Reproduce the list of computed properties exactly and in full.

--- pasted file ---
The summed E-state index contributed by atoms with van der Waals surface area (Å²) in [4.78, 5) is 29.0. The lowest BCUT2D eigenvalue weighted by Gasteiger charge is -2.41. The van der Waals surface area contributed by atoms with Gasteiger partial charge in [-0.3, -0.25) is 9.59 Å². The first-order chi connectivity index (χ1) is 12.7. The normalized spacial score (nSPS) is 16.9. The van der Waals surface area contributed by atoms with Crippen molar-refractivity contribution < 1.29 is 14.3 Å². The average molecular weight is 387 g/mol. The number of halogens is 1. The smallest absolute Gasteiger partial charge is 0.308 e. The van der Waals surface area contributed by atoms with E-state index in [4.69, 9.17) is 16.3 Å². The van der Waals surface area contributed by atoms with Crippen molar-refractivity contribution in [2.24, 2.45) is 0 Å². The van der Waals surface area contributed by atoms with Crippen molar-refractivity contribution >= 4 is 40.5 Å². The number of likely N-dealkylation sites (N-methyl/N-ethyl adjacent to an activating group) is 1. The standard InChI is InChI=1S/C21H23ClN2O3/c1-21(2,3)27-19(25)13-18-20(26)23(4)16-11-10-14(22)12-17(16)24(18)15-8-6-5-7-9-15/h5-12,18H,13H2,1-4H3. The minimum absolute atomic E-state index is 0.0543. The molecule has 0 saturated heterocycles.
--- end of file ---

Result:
The summed E-state index contributed by atoms with van der Waals surface area (Å²) in [4.78, 5) is 29.0. The lowest BCUT2D eigenvalue weighted by Gasteiger charge is -2.41. The van der Waals surface area contributed by atoms with Gasteiger partial charge in [-0.3, -0.25) is 9.59 Å². The first-order chi connectivity index (χ1) is 12.7. The normalized spacial score (nSPS) is 16.9. The van der Waals surface area contributed by atoms with Crippen molar-refractivity contribution < 1.29 is 14.3 Å². The average molecular weight is 387 g/mol. The number of halogens is 1. The smallest absolute Gasteiger partial charge is 0.308 e. The van der Waals surface area contributed by atoms with E-state index in [4.69, 9.17) is 16.3 Å². The van der Waals surface area contributed by atoms with Crippen molar-refractivity contribution in [2.24, 2.45) is 0 Å². The van der Waals surface area contributed by atoms with Crippen molar-refractivity contribution >= 4 is 40.5 Å². The number of likely N-dealkylation sites (N-methyl/N-ethyl adjacent to an activating group) is 1. The standard InChI is InChI=1S/C21H23ClN2O3/c1-21(2,3)27-19(25)13-18-20(26)23(4)16-11-10-14(22)12-17(16)24(18)15-8-6-5-7-9-15/h5-12,18H,13H2,1-4H3. The minimum absolute atomic E-state index is 0.0543. The molecule has 0 saturated heterocycles.